Spring is a popular open-source Framework for developing J2EE applications. Its first version has been written by Rod Johnson who published it with his book Expert One-on-One J2EE Design and Development in October 2002. It was first released under the Apache 2.0 licence in June 2003.

Why was Spring created?

The basis for creation of the Spring Framework was to facilitate the development of enterprise applications.

Key features of this process:

  • Removing close program links between each POJO objects and layers using the Inversion of Control model.
  • Options to choose the implementation of the business layer EJB or POJO for the application architecture and not vice versa (when the architecture prescripts the implementation).
  • Solving different application domains without needing to use EJB. This was reflected, for example, in transactional processing, in support for remoting the business layer using web services or RMI.
  • Support for the implementation of components used to access data in the form of JDBC or ORM (object-relation mapping) technologies and tools of the Hibernate, TopLink, iBatis or JDO type.
  • Removing dependencies on different multiple configurations. Finding their meaning was extremely difficult.
  • Abstraction leading to simplification of use of other parts J2EE, such as JMS, JMX, JavaMail, JDBC, JCA or JNDI.
  • Simplicifaction of writing and using unit tests.
  • Management and configuration management of business components.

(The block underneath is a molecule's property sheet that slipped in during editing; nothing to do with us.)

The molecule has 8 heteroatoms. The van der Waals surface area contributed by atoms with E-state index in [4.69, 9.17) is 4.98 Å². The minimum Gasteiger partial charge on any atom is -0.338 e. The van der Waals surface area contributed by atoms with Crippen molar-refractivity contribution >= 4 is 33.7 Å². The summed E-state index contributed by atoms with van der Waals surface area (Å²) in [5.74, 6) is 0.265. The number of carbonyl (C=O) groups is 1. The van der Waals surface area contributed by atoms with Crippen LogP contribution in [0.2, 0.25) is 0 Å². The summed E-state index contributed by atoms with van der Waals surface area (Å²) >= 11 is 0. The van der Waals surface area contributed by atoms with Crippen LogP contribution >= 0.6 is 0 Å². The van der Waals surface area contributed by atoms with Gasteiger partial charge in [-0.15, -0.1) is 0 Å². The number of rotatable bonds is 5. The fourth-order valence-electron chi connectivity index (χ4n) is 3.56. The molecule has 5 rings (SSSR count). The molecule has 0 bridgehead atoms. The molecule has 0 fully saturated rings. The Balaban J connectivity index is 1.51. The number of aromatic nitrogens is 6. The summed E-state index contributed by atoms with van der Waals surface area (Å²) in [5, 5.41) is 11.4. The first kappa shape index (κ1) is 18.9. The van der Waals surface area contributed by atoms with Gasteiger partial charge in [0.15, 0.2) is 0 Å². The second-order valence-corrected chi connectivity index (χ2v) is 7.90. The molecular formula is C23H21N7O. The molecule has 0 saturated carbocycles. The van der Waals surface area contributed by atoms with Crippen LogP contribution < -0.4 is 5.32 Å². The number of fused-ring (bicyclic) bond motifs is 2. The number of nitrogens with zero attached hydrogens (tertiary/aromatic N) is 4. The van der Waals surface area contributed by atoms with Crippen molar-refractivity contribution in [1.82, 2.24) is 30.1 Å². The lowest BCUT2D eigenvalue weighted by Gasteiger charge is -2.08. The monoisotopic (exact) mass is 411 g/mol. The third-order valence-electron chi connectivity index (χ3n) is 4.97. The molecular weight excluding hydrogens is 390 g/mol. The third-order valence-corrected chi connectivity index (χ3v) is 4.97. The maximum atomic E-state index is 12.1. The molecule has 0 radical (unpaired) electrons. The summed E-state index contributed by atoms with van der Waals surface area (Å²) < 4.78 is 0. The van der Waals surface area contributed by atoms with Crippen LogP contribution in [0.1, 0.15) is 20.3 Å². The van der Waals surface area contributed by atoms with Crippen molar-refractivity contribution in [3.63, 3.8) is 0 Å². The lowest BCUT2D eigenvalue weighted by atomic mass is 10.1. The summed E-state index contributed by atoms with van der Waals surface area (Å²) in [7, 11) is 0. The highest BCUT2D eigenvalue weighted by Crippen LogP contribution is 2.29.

The advantages of using Spring.

  • No need to reinvent the wheel. One of the greatest benefits is the fact, that developers can use familiar technology, ORM frameworks, logging frameworks, JEE, JDK timers, Quartz and others. Thus, developers don’t need to learn new technologies or frameworks.
  • Testability. If you want to test applications that are being developed using Spring, it’s relatively simple. The main reason is that a code dependent on the environment is available within the framework.
  • API. Spring Framework offers inversion control and API translating technology controlled exceptions, specifically fired within JDBC, Hibernate or JDO to consistent exceptions.
  • Modularity. Because of the modular organization, it is easier for developers to know in Spring, which packages or classes to use and which should be ignored. It doesn’t depend on the number of packages and classes, developer will find usable ones relatively easily thank to this feature.
  • Consistent transaction management. Using an interface for consistent transaction management, it is easy to scale Spring up and down within both local and global transactions.
  • AOP. There is no need for the developer to have a separate compilation unit or a separate class loader. Meanwhile, he uses IOC for dependency injection, which makes the configuration even easier.

The disadvantages of using Spring

  • Complexity. One of the biggest points of Spring criticism is that it is very complex. It hasn’t a clear focus, instead, it has more than 2400 classes, 49 other tools and many other connections that make it even more complicated.
  • More demanding to learn. For beginning developers, Spring Framework is relatively difficult to understand. It contains a wide range of new programming methods and requires a deep knowledge of how to set up the XML configuration file.
  • XML. All applications in Spring require many XML.
  • Parallel mechanisms. Parallel mechanisms are very useful, but there are really many of them in Spring which is more confusing as a result. It is necessary to allocate a disproportionate amount of time to choose the appropriate method.
  • Security Best Practices. There aren’t clear instructions, how to deal with security threats. Spring has several security gaps and there is no generally accepted procedure, how to defend against normal attacks.